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Dynih
September 7th, 2009, 01:51 AM
I set up my Ubuntu file system so that my "/" directory sits in a partition of about 10 GB and my "/home/" directory sits in its own partition of about ~110 GB.

The "/" directory thinks that it has no free space (It says so at the bottom of the nautilus window when I'm in said folder, and if I attempt to copy something into it, it pops up with an error message to that effect). However, it's impossible for it to be full, as there's at most about ~4 GB of stuff in it. Furthermore, at such time, Flash videos won't play and I cannot install new programs from Synaptic. I am able to download files directly to my "/home/" partition, but cannot open them immediately (ie, I cannot download a .rar and have it immediately be opened by Archive Manager).

What seems to be happening is that the file system is including the size of "/home/" (roughly 6 GB currently) in its calculation of the free space of "/", despite "/home/" sitting on its own partition.

If I delete a sufficient quantity stuff from "/home/" so that the sum of "/home/" + "/" is <10 GB, Nautilus then does see a few MBs of free space in "/", and I am thus able to copy files to "/", Synaptic lets me install new programs, and Flash videos do play.

How do I fix this?

woedend
September 7th, 2009, 02:11 AM
Not to insult your intelligence friend, but are you positive that your /home directory that you currently have files in is on its own partition, and not part of the root partition...ie, the /home 110 GB partition is not mounted, and you are using the /home folder within the root partition?

Dynih
September 7th, 2009, 02:20 AM
No offense taken, that might be so.

I'm not sure how to check directly, but my biggest argument against that being so are, as I mentioned in the OP, that I can download arbitrarily large files to a location on my /home/ folder, but cannot do the same to my / folder.

woedend
September 7th, 2009, 02:28 AM
you can post your /etc/fstab just in case and i'll take a look. Even simpler, unmount the /home folder either by umount or fstab and see if the free space changes. I've never kept /home on a separate partition, but I cannot see this as being a bug as it would be one HUGE bug.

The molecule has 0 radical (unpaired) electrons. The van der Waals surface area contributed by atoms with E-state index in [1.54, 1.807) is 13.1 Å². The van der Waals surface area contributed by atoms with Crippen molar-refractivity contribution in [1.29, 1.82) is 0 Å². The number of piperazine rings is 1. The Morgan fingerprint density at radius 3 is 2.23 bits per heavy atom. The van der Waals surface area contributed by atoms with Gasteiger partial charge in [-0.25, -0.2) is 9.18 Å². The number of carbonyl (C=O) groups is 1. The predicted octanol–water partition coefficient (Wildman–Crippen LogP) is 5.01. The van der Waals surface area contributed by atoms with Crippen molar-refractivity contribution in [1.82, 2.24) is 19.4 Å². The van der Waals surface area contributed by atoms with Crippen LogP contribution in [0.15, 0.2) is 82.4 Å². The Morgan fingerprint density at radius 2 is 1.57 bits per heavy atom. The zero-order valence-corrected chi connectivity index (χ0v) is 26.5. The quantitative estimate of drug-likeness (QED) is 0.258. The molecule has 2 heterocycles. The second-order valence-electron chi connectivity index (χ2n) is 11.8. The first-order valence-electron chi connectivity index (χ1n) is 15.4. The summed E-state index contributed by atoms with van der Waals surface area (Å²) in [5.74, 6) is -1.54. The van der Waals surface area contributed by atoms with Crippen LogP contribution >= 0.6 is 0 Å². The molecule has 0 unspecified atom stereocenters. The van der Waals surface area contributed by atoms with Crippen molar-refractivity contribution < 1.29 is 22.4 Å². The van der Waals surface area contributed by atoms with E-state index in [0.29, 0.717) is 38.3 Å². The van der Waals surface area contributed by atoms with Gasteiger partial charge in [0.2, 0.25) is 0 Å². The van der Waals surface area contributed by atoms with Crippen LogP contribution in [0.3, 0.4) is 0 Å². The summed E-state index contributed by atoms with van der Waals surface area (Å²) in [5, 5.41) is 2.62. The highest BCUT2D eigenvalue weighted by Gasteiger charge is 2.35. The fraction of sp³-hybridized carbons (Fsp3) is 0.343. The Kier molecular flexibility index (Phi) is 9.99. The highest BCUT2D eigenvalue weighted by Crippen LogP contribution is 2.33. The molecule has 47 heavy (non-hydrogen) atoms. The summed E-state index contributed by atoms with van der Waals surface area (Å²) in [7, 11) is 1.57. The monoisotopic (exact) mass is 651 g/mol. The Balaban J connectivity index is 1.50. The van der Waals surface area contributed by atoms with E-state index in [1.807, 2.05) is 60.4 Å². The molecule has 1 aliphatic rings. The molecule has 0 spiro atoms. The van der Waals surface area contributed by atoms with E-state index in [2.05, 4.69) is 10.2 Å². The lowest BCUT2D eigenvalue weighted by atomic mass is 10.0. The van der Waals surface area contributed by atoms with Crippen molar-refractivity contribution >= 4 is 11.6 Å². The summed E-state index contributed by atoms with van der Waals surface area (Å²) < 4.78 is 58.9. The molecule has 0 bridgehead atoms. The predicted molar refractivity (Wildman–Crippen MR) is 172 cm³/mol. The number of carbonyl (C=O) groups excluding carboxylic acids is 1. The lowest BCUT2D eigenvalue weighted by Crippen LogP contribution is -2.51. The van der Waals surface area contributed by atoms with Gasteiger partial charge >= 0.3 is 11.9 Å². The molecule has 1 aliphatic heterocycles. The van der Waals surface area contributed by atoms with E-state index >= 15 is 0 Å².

Dynih
September 7th, 2009, 02:37 AM
# /etc/fstab: static file system information.
#
# -- This file has been automaticly generated by ntfs-config --
#
# <file system> <mount point> <type> <options> <dump> <pass>

proc /proc proc defaults 0 0
# Entry for /dev/sda6 :
UUID=f9388e61-27ac-4916-8294-cc26650113e2 / ext4 relatime,errors=remount-ro 0 1
# Entry for /dev/sda7 :
UUID=4131978e-24c2-4f06-a55a-678c2edcb8cb /boot ext4 relatime 0 2
# Entry for /dev/sda8 :
UUID=a5dffe28-0297-42d3-a8c4-dcd925b37210 /home ext4 relatime 0 2
# Entry for /dev/sda5 :
UUID=06b144a6-7ab9-4133-a84b-3465d72fe0e5 none swap sw 0 0
/dev/scd0 /media/cdrom1 udf,iso9660 user,noauto,exec,utf8 0 0
/dev/sda1 /media/Preload ntfs-3g defaults,locale=en_US.UTF-8 0 0


Is the fstab. Seems to show /home on its own disk, I think.

bettlebrox
September 7th, 2009, 02:42 AM
Can you post the output from "df -h"?

woedend
September 7th, 2009, 02:42 AM
indeed...your fstab looks to be setup correctly as far as I can tell. If you unmount /dev/sda8, does your full space return to normal? This is an odd problem...

drs305
September 7th, 2009, 02:52 AM
You might have a look at this guide to finding why disks are full. It covers both GUI and command line methods. The most common things taking up unsuspected space are undeleted trash, backups made in the wrong place, and large log files.

A misplaced backup might be the first thing to look for. Unmounting all non-system drives (sudo umount -a) after closing all apps sometimes reveals the problem, since mounting a partition conceals anything previously on the mount point.
HOWTO: Recover Lost Disk Space (http://ubuntuforums.org/showthread.php?t=1122670)